3. Arcturus will Become a White Dwarf

Though it happens on the billions of years' scale, stars move through life cycles just like almost every other known object in the universe. For bright stars like Arcturus, it has already moved through the main sequence, fusing hydrogen in its core as our sun is currently doing it. When Arcturus' supply of hydrogen was fully depleted, it transitioned into its red giant status and astronomers believe it is now fusing helium into carbon in its core instead (which helps explain why it shines brightly and produces so much heat).

When the helium in Arcturus is all gone, what's next? Arcturus will begin to lose mass, shedding layers of gas and slowly shrinking to enter the final phase of its life as a white dwarf star. White dwarfs are the small, dense cores of former stars; astronomers have identified just eight white dwarf stars in the systems around our sun because of their faintness.


4. Arcturus is about 7.1 Billion Years Old ... Maybe

Since Arcturus is in a later stage of life than our sun, astronomers believe it is likely older than it, too (our sun is believed to be roughly 4.5 billion years old). Since we can't ask Arcturus its age, some astronomers have used measurements of the star and different elements like iron and helium to estimate its age at about 7.1 billion years old, but in a range between 6.0 and 8.5 billion years old due to the way it was measured.

However, other astronomers measuring carbon in Arcturus have debated this estimate (though there hasn't been a better estimate put forward), so for now we'll assume we need to buy a lot of birthday candles no matter what.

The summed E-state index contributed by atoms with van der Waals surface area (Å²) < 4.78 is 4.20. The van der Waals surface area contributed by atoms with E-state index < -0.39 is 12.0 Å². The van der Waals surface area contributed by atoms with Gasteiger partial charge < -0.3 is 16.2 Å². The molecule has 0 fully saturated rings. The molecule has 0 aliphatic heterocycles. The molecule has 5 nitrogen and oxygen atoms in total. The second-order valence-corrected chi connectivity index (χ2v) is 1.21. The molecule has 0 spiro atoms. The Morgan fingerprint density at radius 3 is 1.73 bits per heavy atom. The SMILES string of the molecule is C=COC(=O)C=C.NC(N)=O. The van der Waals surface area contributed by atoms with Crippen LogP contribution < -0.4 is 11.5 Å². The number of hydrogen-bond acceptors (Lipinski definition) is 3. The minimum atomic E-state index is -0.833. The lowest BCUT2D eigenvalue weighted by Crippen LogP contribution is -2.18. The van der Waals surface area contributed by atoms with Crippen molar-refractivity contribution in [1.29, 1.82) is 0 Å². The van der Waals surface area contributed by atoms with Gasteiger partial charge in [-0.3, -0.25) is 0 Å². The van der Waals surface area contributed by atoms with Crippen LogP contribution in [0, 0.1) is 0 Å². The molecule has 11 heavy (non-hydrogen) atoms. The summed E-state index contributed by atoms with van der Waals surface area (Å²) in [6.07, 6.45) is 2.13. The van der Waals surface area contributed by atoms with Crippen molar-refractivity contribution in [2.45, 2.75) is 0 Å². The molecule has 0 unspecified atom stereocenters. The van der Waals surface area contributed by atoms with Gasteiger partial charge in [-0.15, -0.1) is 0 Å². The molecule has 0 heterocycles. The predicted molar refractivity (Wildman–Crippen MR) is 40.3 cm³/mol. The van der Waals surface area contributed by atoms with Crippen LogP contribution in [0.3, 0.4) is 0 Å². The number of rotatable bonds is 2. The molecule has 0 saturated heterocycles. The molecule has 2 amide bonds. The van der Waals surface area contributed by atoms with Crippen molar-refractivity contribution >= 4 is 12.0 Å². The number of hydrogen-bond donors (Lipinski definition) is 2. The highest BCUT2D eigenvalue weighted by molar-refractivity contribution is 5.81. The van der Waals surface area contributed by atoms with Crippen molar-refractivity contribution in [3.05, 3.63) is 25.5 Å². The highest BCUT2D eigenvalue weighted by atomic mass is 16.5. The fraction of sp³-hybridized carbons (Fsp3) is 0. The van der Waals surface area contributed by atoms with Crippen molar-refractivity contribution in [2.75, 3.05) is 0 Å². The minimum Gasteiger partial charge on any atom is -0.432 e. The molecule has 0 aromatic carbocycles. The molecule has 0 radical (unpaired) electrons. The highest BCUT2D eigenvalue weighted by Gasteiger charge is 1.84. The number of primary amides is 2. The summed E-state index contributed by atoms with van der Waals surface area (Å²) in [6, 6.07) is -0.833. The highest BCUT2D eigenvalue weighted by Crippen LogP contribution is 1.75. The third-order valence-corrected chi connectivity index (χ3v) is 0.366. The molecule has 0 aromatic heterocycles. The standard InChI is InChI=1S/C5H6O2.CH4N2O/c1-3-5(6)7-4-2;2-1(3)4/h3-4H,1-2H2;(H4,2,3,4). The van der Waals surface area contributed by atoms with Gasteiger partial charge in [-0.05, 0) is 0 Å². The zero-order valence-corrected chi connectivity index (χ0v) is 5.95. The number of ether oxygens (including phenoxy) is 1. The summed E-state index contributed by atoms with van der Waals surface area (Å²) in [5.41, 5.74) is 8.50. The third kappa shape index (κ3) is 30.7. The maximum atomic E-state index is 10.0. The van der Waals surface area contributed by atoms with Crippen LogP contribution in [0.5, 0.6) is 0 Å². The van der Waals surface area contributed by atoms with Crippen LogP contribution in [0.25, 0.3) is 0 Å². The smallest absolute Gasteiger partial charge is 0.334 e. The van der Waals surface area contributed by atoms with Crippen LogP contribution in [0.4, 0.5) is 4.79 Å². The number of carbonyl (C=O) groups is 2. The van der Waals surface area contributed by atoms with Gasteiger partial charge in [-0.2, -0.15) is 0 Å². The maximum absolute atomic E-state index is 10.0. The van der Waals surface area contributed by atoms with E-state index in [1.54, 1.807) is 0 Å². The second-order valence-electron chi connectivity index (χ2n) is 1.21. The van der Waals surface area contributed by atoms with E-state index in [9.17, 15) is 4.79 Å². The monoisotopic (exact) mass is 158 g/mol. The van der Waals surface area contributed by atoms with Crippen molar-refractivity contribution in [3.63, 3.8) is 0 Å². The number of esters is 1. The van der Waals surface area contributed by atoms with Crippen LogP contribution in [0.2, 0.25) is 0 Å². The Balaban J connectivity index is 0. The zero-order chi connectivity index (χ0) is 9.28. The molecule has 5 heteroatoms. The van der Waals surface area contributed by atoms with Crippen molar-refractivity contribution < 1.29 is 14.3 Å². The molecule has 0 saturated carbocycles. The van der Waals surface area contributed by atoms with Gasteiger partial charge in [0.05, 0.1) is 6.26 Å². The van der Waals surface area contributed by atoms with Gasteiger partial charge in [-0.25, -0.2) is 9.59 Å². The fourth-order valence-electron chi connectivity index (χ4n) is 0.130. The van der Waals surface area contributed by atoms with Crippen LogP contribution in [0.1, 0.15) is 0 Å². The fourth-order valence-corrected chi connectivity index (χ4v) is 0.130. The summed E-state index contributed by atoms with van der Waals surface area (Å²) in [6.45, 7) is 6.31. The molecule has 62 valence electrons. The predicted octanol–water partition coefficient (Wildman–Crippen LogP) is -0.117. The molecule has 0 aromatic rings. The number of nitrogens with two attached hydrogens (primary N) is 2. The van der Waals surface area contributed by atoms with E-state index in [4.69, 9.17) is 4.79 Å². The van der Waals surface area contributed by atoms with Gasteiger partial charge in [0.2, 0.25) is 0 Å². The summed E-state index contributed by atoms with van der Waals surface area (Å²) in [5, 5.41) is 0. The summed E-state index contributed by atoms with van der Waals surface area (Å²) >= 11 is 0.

5. Arcturus is Moving Toward the Sun

As the universe is expanding, Arcturus is on the move. Its current trajectory is actually bringing Arcturus closer to the sun; the two stars will be at their closest in roughly 4,000 years – but don't worry: Arcturus will only be a few hundredths of a light-year closer to us by that point.


6. Part of The Arcturus Stream

Speaking of Arcturus moving in the sky, Arcturus is also part of a series of 53 stars known as the Arcturus Stream, which all appear to be moving in a similar way through the galaxy – possibly as a result of "dynamical perturbations" (normal abnormalities) in the Milky Way.


7. We Once Thought Arcturus had a Planet Way Bigger than Jupiter

At its mature age and stability, astronomers have wondered whether Arcturus might be a binary star, or have its own planet or planetary system. In the late 20th century, astronomers studied certain movements displayed by Arcturus as well as two other giant stars, Aldebaran and Pollux. They determined that it was possible that movement was caused by a giant planet, roughly 12 times larger than Jupiter, orbiting each star at roughly the distance from the earth to the sun.

In the end though, the astronomers concluded that since all three stars – all varying sizes, ages, and distances from the earth – showed the same results, it was more likely these stars didn't have similar super-Jupiters and the movement was intrinsic to stars like them.